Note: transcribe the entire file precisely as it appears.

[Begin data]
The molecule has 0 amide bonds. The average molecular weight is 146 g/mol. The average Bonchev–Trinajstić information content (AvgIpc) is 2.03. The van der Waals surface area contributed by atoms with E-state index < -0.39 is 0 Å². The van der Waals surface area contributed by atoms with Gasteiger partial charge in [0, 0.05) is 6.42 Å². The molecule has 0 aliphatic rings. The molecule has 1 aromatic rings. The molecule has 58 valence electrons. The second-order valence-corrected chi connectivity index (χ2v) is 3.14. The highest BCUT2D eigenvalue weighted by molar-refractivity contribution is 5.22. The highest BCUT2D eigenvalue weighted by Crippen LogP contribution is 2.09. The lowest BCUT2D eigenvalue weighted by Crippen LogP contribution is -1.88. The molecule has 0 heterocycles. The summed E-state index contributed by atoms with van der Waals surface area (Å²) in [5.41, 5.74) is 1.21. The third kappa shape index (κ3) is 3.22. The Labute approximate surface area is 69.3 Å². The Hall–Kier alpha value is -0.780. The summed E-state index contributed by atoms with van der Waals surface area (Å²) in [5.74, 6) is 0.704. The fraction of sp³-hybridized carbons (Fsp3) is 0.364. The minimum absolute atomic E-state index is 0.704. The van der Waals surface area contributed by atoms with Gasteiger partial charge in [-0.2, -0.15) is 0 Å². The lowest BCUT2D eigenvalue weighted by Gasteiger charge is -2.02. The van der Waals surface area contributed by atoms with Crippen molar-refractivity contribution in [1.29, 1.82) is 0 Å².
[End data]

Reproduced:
The molecule has 0 amide bonds. The average molecular weight is 146 g/mol. The average Bonchev–Trinajstić information content (AvgIpc) is 2.03. The van der Waals surface area contributed by atoms with E-state index < -0.39 is 0 Å². The van der Waals surface area contributed by atoms with Gasteiger partial charge in [0, 0.05) is 6.42 Å². The molecule has 0 aliphatic rings. The molecule has 1 aromatic rings. The molecule has 58 valence electrons. The second-order valence-corrected chi connectivity index (χ2v) is 3.14. The highest BCUT2D eigenvalue weighted by molar-refractivity contribution is 5.22. The highest BCUT2D eigenvalue weighted by Crippen LogP contribution is 2.09. The lowest BCUT2D eigenvalue weighted by Crippen LogP contribution is -1.88. The molecule has 0 heterocycles. The summed E-state index contributed by atoms with van der Waals surface area (Å²) in [5.41, 5.74) is 1.21. The third kappa shape index (κ3) is 3.22. The Labute approximate surface area is 69.3 Å². The Hall–Kier alpha value is -0.780. The summed E-state index contributed by atoms with van der Waals surface area (Å²) in [5.74, 6) is 0.704. The fraction of sp³-hybridized carbons (Fsp3) is 0.364. The minimum absolute atomic E-state index is 0.704. The van der Waals surface area contributed by atoms with Gasteiger partial charge in [-0.2, -0.15) is 0 Å². The lowest BCUT2D eigenvalue weighted by Gasteiger charge is -2.02. The van der Waals surface area contributed by atoms with Crippen molar-refractivity contribution in [1.29, 1.82) is 0 Å².